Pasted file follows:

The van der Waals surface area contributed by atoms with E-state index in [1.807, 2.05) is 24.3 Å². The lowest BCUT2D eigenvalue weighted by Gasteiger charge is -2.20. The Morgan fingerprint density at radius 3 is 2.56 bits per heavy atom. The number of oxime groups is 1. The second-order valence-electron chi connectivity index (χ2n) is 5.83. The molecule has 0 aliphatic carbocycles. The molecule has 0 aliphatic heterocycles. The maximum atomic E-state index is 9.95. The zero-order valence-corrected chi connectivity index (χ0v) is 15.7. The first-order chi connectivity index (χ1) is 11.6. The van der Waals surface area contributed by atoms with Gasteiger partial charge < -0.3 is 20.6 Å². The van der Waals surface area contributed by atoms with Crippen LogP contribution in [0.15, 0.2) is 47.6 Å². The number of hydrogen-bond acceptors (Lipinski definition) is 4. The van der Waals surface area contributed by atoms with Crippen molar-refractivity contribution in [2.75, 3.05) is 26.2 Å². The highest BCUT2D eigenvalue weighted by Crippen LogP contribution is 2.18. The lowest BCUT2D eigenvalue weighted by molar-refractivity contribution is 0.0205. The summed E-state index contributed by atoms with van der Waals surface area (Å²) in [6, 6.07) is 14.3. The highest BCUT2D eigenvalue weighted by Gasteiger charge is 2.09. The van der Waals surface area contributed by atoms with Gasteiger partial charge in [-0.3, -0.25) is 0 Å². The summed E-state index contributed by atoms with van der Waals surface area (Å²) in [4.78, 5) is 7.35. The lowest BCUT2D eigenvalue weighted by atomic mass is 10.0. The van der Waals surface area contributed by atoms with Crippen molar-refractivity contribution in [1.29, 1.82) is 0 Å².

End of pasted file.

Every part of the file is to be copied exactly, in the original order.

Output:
The van der Waals surface area contributed by atoms with E-state index in [1.807, 2.05) is 24.3 Å². The lowest BCUT2D eigenvalue weighted by Gasteiger charge is -2.20. The Morgan fingerprint density at radius 3 is 2.56 bits per heavy atom. The number of oxime groups is 1. The second-order valence-electron chi connectivity index (χ2n) is 5.83. The molecule has 0 aliphatic carbocycles. The molecule has 0 aliphatic heterocycles. The maximum atomic E-state index is 9.95. The zero-order valence-corrected chi connectivity index (χ0v) is 15.7. The first-order chi connectivity index (χ1) is 11.6. The van der Waals surface area contributed by atoms with Gasteiger partial charge < -0.3 is 20.6 Å². The van der Waals surface area contributed by atoms with Crippen LogP contribution in [0.15, 0.2) is 47.6 Å². The number of hydrogen-bond acceptors (Lipinski definition) is 4. The van der Waals surface area contributed by atoms with Crippen molar-refractivity contribution in [2.75, 3.05) is 26.2 Å². The highest BCUT2D eigenvalue weighted by Crippen LogP contribution is 2.18. The lowest BCUT2D eigenvalue weighted by molar-refractivity contribution is 0.0205. The summed E-state index contributed by atoms with van der Waals surface area (Å²) in [6, 6.07) is 14.3. The highest BCUT2D eigenvalue weighted by Gasteiger charge is 2.09. The van der Waals surface area contributed by atoms with Gasteiger partial charge in [-0.3, -0.25) is 0 Å². The summed E-state index contributed by atoms with van der Waals surface area (Å²) in [4.78, 5) is 7.35. The lowest BCUT2D eigenvalue weighted by atomic mass is 10.0. The van der Waals surface area contributed by atoms with Crippen molar-refractivity contribution in [1.29, 1.82) is 0 Å².